Our Everyday Adventures

We are not adventurers by choice but by fate – Van Gogh

Glacier National Park — Mountain Biking Beyond the Barriers

Post by:  Jake
7/7/11

Over the 4th of July holiday weekend Veronica and I joined a couple other family members on our annual trip to Glacier National Park.  My family has had a cabin near Glacier for over twenty years and I’ve spent countless summers up there exploring as much of the park as possible. Despite my best efforts there is still so much in the park I have yet to see or experience.  This recent trip was a great example of that.  The famous Going-To-The-Sun-Road is still closed to vehicle traffic and likely will be for the next several weeks as an unbelievable amount of snow is still blanketing the park.  In some areas they’ve seen as much as 300-400% of the average snowpack, and it simply isn’t melting as fast as it would during a “normal” year.

Knowing the road would likely still be closed to vehicle traffic, we thought we’d try something new this year and bring our mountain bikes to bike the section of Logan Pass (Going-To-The-Sun-Road) open to hikers and bikers. Upon arrival, the ranger at the entrance stated there were no restrictions to bike/hiker traffic that morning since the plows were not running.  She stated we could go all the way up to “the big drift” if we wanted, but we’d probably want to turn around there.  I could hardly believe what I was hearing and thought to myself how incredible it will be to bike one of the most beautiful roads in the nation, with zero traffic!

Although the grade is between 6-7%, we never tired out as we could hardly bike 500 feet before stopping for more pictures.  Familiar sites took on a completely new look as we slowly pedaled by, examining the landscape in detail instead of through the windshield or sunroof of a fast moving car. Countless times we stopped right in the middle of the road and set down our bikes wherever we pleased so we could walk a few feet and touch the snow, peer over a cliff, or feel the cascading water dripping down over rocky faces.

Once at “The Big Drift” we locked up our bikes and continued on foot through the last 1/2-mile to the visitors center on top of Logan Pass.  As we walked around the deserted visitor center and empty parking lot, we had an eerie feeling as if we were being filmed in one of those “end of the world” type movies.  I was half expecting a heard of zombies to start chasing us off the mountain.  Instead, we were greeted by unusually shy ground squirrels that hadn’t seen humans in nearly 10 months.

Back on our bikes we started to descend the twisted path.  Speeding around one of the first corners we slammed on our brakes, nearly running head on into a couple very large big horn sheep that were walking up the vacant road.  Not really knowing what to do, our party stared at the sheep while they stared back in similar apprehension.  We scooted over as much as we could on the two-lane road while they simply walked passed in the other lane.  It was truly an up-close once-in-a-lifetime encounter we won’t soon forget.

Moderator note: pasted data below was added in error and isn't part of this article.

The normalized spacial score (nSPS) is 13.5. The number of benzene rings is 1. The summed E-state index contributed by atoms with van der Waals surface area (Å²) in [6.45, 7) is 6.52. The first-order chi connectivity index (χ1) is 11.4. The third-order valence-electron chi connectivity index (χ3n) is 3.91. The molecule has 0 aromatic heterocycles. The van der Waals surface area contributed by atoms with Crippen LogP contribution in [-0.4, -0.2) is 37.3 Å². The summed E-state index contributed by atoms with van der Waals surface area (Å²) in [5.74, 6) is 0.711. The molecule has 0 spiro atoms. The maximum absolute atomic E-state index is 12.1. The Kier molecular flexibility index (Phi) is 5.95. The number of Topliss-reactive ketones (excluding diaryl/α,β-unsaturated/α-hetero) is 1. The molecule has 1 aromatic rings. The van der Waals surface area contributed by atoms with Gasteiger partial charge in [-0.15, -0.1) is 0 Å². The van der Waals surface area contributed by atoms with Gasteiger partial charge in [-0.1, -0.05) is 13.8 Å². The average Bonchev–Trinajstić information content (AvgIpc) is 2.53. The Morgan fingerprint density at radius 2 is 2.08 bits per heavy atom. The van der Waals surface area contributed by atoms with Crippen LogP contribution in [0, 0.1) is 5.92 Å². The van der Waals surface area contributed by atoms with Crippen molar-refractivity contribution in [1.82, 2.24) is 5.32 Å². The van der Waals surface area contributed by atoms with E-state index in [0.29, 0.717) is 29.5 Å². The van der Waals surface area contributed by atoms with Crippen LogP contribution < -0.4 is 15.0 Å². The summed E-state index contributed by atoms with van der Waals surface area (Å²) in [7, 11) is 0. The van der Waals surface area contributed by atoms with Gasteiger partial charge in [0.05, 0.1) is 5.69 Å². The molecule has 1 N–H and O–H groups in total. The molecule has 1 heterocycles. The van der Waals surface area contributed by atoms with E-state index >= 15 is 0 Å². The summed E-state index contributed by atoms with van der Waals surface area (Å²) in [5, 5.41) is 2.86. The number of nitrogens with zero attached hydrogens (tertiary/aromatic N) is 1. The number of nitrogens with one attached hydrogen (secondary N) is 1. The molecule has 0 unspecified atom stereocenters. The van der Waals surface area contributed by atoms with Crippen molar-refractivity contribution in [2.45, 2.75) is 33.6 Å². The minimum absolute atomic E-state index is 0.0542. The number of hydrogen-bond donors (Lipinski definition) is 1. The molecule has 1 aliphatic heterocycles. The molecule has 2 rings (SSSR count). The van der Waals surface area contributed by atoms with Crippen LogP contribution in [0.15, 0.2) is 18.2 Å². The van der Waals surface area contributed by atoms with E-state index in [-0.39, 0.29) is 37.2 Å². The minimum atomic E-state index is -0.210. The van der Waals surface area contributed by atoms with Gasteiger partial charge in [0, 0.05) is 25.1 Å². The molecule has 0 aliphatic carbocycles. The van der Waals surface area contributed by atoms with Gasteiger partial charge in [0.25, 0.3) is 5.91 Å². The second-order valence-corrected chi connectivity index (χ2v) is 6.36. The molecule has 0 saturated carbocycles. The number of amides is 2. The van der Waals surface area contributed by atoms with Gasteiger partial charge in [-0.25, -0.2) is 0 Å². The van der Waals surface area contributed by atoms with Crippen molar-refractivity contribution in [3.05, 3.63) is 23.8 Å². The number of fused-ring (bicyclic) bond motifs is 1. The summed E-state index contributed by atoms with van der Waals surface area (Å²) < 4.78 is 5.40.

The next day we biked the west side of Logan Pass, however this time hikers/bikers were restricted to the first 11 miles past the vehicle closure, a few miles shy of the roads summit.  A different landscape, and another unique experience, the west side of Logan Pass proved to be just as incredible as the east side.  While the east side of the park felt relatively deserted, the west side was packed with hikers and bikers traveling up and down the road.  Even with crowds of people we were still able to enjoy the park in a slower, up close and personal fashion, and we enjoyed every second of it!

Even though we’ve visited the park countless times, each trip brings exciting new adventures and experiences.  Biking Going-to-the-Sun-Road without vehicle traffic is truly an incredible experience.  If you ever get the opportunity to do it, jump at the chance.  Unless we can get the parks department to close the road to private vehicle traffic (they can keep running the buss shuttles) one day a week, you’ll have to hit it just before they are done plowing, but before serious road construction starts.  There’s a window of about 2 weeks each year while they are finishing up plowing operations.  Keep an eye on the parks updates to the plowing status and try and plan a trip for a weekend date that falls near the end of the plowing season.  It’s incredibly challenging to plan since the snowpack is different every year, but on normal years the months of May and June are typically the plowing season.  The earliest I’ve ever seen the road open to vehicle traffic is on Memorial Day weekend.  And the latest… well, check back in a few weeks as this year has shattered all previous records. 

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Posted in Adventure Sports and Life and Travel.

4 comments

4 Replies

  1. Angus Jul 8th 2011

    It’s amazing how close you got to those Sheep. We can only be so lucky here in CA. Great report!

  2. This looked so awesome we drove up and met Jake to relive this experience. It was more spectacular then described. Jake and Veronica know what they are talking about.

  3. Thanks for coming up Pete and Fam. We had a blast and loved hosting you guys! We’ll hike with Ella any time! she’s such a little trooper.


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